On March 9, 2022, United States President Joe Biden signed an executive order determining and directing Federal Government agencies to proceed with the study of the possible risks and benefits of cryptocurrencies, as well as the possibility of creating a U.S. digital currency (Central Bank Digital Currencies – CBDC). According to the executive order, “the development and growing adoption of digital assets require an evolving and aligned approach by the United States government to digital assets.”
It is noted that the executive order does not determine specific regulations for the cryptocurrency market, it only requests that federal agencies such as the Securities and Exchange Commission (SEC) and the Commodities Futures Trading Commission (CFTC) adopt a unified approach to the regulation and supervision of digital assets.
The six main objectives brought by the executive order consist of: (i) ensuring consumer and investor protection; (ii) ensure financial stability; (iii) mitigate the illicit activities resulting from the misuse of digital assets; (iv) guarantee the competitiveness of the United States in the global financial system; (v) promote access to financial services in a safe and accessible manner; and (vi) ensure responsible innovation of digital assets.
Regarding the possibility of creating an American digital currency, the president’s announcement clarifies that “a United States CBDC may have the potential to support efficient and low-cost transactions, particularly for international fund transfers and payments, and promote greater access to the financial system, with less risk posed by digital assets managed by the private sector.”
Finally, the executive order sets a deadline of 180 days for the heads of the country’s main relevant agencies to present to the president a report on the future of money and payment systems, including the conditions driving the wide adoption of assets and the implications for the U.S. financial system.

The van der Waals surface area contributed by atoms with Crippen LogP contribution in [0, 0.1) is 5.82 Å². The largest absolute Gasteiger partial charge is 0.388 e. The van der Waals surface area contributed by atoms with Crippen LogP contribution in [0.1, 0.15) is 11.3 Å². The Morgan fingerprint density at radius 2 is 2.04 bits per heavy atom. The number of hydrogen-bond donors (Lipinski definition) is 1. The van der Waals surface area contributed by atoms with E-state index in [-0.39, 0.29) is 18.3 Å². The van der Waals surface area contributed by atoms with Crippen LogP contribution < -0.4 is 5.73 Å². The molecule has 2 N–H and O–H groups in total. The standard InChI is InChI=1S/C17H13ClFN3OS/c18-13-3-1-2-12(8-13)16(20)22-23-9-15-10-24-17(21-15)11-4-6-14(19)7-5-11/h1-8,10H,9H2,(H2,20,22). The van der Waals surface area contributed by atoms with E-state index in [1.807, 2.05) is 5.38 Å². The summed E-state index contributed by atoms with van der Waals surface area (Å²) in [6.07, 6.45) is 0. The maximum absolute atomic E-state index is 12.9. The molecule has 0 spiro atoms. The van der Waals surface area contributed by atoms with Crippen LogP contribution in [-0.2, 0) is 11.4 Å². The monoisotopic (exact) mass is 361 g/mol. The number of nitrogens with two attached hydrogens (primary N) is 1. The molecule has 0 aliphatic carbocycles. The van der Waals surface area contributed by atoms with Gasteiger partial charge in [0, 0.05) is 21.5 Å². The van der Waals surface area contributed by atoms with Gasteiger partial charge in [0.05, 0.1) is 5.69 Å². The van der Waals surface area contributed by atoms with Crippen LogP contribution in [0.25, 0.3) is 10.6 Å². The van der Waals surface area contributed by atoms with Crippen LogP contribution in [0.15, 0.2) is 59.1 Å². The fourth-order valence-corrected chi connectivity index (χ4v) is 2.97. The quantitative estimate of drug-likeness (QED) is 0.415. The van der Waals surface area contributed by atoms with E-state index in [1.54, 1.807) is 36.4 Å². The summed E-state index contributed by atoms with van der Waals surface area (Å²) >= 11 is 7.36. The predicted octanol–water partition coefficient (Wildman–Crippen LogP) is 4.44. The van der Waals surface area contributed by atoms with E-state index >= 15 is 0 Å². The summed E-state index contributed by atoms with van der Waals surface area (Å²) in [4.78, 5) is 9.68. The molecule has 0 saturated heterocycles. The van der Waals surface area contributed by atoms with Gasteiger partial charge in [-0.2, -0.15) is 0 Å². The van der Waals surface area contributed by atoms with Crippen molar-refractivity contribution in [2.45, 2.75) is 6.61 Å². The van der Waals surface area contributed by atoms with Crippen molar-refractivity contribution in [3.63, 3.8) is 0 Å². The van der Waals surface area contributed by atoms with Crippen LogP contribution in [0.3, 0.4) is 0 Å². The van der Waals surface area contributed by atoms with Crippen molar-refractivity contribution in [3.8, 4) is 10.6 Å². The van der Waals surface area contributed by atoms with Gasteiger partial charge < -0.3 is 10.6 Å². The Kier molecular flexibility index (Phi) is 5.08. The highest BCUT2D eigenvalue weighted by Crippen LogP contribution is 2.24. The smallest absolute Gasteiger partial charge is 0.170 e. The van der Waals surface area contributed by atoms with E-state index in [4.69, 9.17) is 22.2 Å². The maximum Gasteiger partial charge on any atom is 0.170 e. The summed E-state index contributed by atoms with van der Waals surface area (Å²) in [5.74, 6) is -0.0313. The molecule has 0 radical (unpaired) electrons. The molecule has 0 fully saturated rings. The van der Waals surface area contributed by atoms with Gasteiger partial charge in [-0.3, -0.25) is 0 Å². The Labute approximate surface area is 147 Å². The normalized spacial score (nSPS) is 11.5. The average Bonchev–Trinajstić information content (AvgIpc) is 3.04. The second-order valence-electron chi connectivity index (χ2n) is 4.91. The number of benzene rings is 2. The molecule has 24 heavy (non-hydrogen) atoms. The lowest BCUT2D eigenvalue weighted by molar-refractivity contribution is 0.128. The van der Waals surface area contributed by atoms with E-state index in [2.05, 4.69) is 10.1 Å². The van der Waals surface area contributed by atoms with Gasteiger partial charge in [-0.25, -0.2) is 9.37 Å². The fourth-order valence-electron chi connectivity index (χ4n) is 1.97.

In relation to Brazil, there is also a movement of the legislative branch to establish a possible regulation of the cryptocurrency market in the country. In this sense, on February 22, 2022, the Economic Affairs Committee (CAE) of the Federal Senate approved a bill dealing with financial transactions made with cryptocurrencies or digital currencies in Brazil, also known as the “Regulatory Framework for Cryptocurrencies”. The bill’s summary proposes regulation through the definition of concepts, guidelines, licensing system for Exchanges, supervision and inspection by the Central Bank and the Securities and Exchange Commission (CVM), measures to combat money laundering and other illicit practices and penalties applied to fraudulent or reckless management of Exchanges of crypto assets.
For example, the approved text provides, among the points mentioned above, the inclusion in the Criminal Code of the crime of fraud in the provision of virtual assets services, defined as “organizing, managing, offering portfolios or intermediating operations involving virtual assets, with the aim to obtain an unlawful advantage, to the detriment of others, inducing or keeping someone in error, through artifice, ruse, or any other fraudulent means”.
The bill still needs to be approved by the Chamber of Deputies and then sent for presidential sanction. As determined by the text, after sanctioning the bill, companies operating in the financial market will have a period of 6 (six) months to adapt to the new rules.
Therefore, with the growth and innovations brought by digital assets, the need for regulation by the responsible supervisory bodies becomes unquestionable, mainly to ensure greater protection for consumers and investors. As shown above, there is a move by the United States government and the Brazilian legislative branch to guarantee these regulations and protections, given the undeniable presence of digital assets in the financial market.
Written by Clara Couto, Paralegal da Drummond Advisors